In the first minutes, a delicious back-heel from Josh released Crazy David into the ‘Poo box. Some kind of ricochet let him and the ball go past the defender, who appeared to turn and trip him, for the world’s most obvious penalty.
I haven’t seen any replays so I have no idea whether I’m mistaken. I sit near the front of the upper East stand, more or less exactly in line with the edge of the box at the Shed End: I couldn’t have had a better view. My impression was that the referee was about to give a penalty and was stopped by the linesman. No doubt one or two among the hundreds of people who always post after our defeats will let me know the truth.
The game settled into an unremarkable bout of harmless back-and-forth. With Carroll, Nando and Lukaku all astonishingly hopeless in their different ways, and the ‘Poo’s defensive formation easily containing what little movement we had, nil-nil and penalties looked virtually certain; a prospect the ‘Poo seemed very happy with.
Did I say penalties? For no reason at all that I could see, the ‘Poo were suddenly awarded one. Now given the way their players reacted, I’m actually pretty confident something happened: if I had to guess I’d say some kind of handball in Alex’s aerial challenge, but honestly I have no idea. Up lumbered Wor Andy, seeking redemption. Down went Turnbull, and down went Carroll’s confidence, already so flat it must nearly qualify as a two-dimensional object.
Meanwhile, Josh attempted to battle through some kind of injury, presumably caused by a gust of wind banging into his sad chicken legs. Poor fellow. He’s our future, as Robbie announced this week, but it’s increasingly obvious that our future is at least a season away, and his chance to impress never got going, short of a couple of wonderful back-heel touches. Off he went, to be replaced by Ramires, presumably on the theory that Ramires is incapable of tiredness. (That’s why they called him the “Blue Kenyan” – a faintly iffy nickname; it reminds me of the way a trio of attacking players of Turkish descent who led the line for the Swiss national team were apparently called “The Kebab Connection”.)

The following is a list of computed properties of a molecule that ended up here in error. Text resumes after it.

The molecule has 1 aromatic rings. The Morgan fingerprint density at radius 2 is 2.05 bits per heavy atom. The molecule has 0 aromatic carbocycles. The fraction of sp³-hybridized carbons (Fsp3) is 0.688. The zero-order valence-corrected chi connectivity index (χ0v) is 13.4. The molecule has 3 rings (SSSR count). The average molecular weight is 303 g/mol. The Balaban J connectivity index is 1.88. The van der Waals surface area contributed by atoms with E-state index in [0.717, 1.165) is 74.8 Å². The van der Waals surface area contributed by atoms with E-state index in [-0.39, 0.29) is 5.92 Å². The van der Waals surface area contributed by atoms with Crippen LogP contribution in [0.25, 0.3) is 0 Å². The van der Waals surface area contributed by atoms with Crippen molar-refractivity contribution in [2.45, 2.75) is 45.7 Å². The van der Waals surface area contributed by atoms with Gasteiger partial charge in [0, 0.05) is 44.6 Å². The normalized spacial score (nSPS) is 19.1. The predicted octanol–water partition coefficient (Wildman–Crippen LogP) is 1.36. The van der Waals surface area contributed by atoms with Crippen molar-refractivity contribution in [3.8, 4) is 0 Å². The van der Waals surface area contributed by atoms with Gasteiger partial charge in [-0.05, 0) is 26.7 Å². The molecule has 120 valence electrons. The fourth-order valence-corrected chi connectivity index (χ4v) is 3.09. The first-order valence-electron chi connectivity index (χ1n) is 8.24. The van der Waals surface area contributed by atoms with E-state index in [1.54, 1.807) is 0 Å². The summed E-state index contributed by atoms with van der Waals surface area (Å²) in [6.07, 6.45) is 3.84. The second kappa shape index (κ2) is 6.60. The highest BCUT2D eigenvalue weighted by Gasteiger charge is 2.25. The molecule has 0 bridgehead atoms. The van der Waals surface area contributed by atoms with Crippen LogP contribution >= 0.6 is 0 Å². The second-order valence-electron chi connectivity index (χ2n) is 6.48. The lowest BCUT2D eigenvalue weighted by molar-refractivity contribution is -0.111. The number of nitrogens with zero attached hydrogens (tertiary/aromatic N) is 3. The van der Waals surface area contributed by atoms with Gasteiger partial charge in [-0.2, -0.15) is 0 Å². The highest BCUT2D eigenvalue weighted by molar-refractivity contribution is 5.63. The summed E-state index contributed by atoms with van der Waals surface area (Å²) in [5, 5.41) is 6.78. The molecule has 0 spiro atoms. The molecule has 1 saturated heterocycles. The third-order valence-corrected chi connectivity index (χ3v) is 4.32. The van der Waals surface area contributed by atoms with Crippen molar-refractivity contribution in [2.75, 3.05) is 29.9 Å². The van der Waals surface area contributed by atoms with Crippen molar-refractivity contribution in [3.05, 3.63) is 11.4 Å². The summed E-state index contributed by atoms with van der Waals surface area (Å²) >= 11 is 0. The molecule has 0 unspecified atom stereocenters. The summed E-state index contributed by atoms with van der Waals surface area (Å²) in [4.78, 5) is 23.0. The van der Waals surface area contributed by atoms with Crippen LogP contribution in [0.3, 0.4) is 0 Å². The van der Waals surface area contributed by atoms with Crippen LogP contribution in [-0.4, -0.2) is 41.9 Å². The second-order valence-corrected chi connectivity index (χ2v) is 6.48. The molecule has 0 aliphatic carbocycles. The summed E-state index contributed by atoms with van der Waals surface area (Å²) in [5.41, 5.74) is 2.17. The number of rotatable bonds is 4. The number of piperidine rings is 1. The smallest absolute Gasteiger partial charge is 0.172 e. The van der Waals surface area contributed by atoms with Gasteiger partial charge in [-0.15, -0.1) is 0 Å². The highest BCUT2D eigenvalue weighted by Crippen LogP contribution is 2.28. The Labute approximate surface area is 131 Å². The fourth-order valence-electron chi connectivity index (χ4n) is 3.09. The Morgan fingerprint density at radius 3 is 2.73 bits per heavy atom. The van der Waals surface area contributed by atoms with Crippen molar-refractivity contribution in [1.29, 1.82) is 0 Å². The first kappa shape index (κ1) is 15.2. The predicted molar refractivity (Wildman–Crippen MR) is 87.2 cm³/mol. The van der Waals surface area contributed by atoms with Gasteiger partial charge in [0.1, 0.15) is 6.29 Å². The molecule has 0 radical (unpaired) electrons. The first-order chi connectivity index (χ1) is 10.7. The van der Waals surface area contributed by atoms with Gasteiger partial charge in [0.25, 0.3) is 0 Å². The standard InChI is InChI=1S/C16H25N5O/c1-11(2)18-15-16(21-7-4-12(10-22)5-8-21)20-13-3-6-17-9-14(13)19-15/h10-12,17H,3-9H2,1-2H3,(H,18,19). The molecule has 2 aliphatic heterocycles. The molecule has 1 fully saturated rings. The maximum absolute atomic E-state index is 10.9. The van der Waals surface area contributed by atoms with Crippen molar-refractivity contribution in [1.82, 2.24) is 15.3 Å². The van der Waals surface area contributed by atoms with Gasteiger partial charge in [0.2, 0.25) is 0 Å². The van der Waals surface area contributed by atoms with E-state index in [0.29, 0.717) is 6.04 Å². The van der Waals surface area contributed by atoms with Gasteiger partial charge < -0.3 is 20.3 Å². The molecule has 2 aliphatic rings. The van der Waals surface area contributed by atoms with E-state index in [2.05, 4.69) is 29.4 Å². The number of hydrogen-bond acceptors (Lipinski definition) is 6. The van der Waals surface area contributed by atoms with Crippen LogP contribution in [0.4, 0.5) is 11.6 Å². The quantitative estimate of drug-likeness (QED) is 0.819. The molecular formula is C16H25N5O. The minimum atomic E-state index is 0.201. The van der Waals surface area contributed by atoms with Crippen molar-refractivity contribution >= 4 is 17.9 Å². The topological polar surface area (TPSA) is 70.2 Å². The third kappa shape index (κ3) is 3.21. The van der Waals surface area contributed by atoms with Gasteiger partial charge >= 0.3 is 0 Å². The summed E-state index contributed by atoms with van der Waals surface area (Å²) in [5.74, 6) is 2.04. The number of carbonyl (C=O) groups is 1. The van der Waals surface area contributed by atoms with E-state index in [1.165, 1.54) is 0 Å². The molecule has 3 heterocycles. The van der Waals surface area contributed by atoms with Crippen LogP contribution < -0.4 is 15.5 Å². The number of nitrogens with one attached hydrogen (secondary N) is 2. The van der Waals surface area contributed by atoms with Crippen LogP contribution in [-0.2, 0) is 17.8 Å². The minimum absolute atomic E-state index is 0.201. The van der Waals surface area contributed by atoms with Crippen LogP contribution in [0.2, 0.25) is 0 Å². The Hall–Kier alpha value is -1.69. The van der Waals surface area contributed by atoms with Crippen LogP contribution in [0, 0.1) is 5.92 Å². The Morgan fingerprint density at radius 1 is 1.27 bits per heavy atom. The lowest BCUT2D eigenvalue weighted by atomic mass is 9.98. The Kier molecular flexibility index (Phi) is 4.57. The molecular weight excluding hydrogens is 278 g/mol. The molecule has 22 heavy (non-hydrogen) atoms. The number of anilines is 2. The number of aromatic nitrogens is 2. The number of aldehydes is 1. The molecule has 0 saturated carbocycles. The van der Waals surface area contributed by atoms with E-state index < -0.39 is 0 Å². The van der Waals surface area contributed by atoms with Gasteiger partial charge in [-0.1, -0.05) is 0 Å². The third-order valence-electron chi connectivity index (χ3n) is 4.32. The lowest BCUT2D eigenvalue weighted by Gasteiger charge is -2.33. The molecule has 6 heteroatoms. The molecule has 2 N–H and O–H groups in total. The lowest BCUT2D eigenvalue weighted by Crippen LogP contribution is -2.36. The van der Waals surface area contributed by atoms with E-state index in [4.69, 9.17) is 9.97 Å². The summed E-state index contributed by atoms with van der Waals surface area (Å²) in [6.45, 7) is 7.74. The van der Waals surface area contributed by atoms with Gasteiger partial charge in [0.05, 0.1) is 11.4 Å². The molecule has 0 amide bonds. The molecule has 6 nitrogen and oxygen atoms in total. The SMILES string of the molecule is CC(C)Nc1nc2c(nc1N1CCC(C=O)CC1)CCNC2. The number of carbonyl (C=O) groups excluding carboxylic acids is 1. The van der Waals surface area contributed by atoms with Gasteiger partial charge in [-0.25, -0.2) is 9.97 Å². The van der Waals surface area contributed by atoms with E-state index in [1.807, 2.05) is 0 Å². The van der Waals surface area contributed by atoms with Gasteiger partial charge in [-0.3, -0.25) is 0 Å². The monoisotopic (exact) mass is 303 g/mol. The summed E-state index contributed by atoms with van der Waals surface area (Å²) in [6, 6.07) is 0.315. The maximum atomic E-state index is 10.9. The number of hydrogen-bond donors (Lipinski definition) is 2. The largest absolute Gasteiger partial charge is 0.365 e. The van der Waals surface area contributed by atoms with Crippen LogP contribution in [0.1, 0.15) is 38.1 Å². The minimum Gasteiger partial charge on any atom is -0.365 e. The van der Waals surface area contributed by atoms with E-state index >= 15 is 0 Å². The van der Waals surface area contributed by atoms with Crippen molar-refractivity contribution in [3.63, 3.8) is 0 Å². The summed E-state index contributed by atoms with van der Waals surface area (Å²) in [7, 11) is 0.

Half time. The fellow next to me, whose running commentary on the game consisted of “farking … cunt Scousers … cunts … fark … I ‘ate them cunts … ‘e’s a farker …” etc., turned to me, concentrated on digging up the other half of his vocabulary, and said, “That was a pen.” Yes, it probably was, but by that stage any sense of injustice seemed like a pretty futile gesture.
We’d been sluggish, humdrum, and on the whole not very interested. Nando kept running into massed defenders as if tomorrow’s headline writers could somehow guarantee a way through them; Lukaku was unable to keep the ball anywhere near his feet. A penalty looked like the only way we were going to score. To be fair, the same applied to the ‘Poo. (As long as Wor Andy wasn’t the one taking it.)